Pharmacotherapy

Pharmacotherapy 1 v2

This section provides a brief summary of information on pharmacotherapy options to assist with smoking cessation.

The information sources included the British National Formulary (BNF), individual Specific Product Characteristics, Medicines and Healthcare products Regulatory Authority (MHRA) and WeMeReC Bulletin on smoking cessation (2009).

Clinicians are advised to refer to the latest updates of individual Specific Product Characteristics for full prescribing information (e-medicines compendium website), and the latest edition of the BNF (BNF website) and MHRA advice (MHRA website) for guidance.

Click here to view the WeMeReC Bulletin on smoking cessation (2009)

NOTE: Stop Smoking Wales Advisors do not prescribe or supply stop smoking medication to clients, nor do they have access to patients’ medical records.

Nicotine Replacement Therapy (NRT)

NRT can be used in place of cigarettes after abrupt cessation of smoking, or alternatively to reduce the amount of cigarettes used in advance of a quit attempt (BNF Number 61, 2011).

NRT can also be used to minimise second-hand smoking and to treat cravings and reduce compensatory smoking after enforced abstinence in smoke-free environments (BNF Number 61, 2011).

Nicotine delivery from NRT is at a lower dose and slower rate compared with smoking. There are many different NRT preparations available in a range of strengths. This offers a variety of approaches to tailoring NRT for individuals.

NRT preparations currently available include: transdermal patches, gums, a nasal spray, an inhalator, sublingual tablets and lozenges. Patches provide slower, sustained release of nicotine whilst oral and nasal forms provide fast release of nicotine. NRT can be bought over the counter or it can be prescribed.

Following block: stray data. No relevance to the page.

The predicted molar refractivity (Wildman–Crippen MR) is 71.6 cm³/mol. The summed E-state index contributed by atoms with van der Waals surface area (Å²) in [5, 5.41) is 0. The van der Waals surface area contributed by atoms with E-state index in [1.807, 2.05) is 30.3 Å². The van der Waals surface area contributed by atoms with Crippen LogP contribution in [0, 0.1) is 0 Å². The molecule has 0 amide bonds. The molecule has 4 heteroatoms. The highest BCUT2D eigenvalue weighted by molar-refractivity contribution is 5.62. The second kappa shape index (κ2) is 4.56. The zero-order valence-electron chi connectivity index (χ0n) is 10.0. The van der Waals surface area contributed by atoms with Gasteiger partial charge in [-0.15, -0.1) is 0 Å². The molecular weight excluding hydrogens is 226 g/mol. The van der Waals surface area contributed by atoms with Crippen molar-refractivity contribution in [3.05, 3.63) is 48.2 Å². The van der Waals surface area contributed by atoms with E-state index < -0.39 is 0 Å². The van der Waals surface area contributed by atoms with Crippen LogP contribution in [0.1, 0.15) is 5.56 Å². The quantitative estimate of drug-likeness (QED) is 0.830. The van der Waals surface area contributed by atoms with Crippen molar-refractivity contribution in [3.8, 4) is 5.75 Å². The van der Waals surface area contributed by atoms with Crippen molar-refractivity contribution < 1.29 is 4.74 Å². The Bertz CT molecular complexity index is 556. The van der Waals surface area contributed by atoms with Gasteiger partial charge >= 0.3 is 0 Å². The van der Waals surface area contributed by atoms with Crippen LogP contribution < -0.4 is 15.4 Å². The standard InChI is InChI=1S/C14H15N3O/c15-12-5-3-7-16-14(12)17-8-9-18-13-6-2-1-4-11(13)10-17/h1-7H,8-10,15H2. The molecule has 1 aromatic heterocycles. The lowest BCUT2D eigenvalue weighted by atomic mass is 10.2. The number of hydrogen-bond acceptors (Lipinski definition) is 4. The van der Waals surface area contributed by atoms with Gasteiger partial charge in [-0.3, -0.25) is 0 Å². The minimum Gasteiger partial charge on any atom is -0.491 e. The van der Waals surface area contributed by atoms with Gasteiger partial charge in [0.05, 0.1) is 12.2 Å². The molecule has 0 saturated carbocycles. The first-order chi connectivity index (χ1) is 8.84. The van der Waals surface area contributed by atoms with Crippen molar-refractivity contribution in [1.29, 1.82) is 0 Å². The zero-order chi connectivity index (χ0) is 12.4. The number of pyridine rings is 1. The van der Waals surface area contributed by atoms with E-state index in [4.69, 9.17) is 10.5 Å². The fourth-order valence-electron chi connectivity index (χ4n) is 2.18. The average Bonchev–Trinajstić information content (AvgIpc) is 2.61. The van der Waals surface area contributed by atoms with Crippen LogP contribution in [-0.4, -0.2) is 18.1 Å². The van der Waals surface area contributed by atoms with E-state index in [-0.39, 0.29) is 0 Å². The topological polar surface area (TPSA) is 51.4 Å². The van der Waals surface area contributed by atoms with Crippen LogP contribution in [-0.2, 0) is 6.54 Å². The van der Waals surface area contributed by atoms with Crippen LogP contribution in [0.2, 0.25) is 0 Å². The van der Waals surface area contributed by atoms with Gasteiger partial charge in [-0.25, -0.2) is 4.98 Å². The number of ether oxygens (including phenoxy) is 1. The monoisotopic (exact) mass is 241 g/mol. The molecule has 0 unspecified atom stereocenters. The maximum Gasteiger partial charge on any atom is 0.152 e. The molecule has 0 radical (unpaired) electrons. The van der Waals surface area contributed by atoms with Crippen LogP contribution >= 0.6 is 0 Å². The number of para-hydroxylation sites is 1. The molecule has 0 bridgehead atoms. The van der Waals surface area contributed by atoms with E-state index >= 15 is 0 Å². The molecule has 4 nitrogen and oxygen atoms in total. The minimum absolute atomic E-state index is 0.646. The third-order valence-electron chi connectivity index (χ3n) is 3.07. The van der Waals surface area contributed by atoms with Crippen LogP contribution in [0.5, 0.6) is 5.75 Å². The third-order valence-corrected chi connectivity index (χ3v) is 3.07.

Advantages and disadvantages of different NRT preparations

NRT preparation Advantages and disadvantages
Patch
  • Discreet and easy to use
  • Sustained release can provide extended coverage
  • May help with early morning cravings
  • 24 hour patches may disturb sleep
  • Does not mimic the highs and lows associated with nicotine
Gum
  • Allows good control of nicotine dose
  • Some people do not like the taste
  • Unsuitable for people with dentures
Nasal spray
  • Fast acting, rapid delivery of nicotine similar to cigarettes
  • Good for heavy smokers
  • Can cause nose and throat irritation, coughing, and watering eyes
Inhalator
  • Good for people who miss the ritual of smoking
Sublingual tablet
  • Discreet and flexible, good control
  • Nicotine is absorbed through the lining of the mouth, offering good control
Lozenge
  • Discreet and flexible, good control
  • Nicotine is absorbed through the lining of the mouth, offering good control

Combination NRT therapy

A combination of NRT products has been shown to have a moderate advantage over using a single product. For example, patches may be combined with one of the oral products (gum, sublingual tablet or inhalator). Use of combination therapy may be considered for patients with a high level of nicotine dependence or who have found single forms of NRT inadequate in the past. Combination therapy should not be offered as routine practice to all smokers.

Special population groups

NRT is licensed for use by the following population groups, but should be discussed with the GP/pharmacist before starting treatment:

  • Pregnant women
  • Breast feeding mothers
  • Young people aged 12 – 18 years

NOTE: Stop Smoking Wales clients interested in using NRT to assist them in their quit attempt are advised to consult their GP or pharmacist.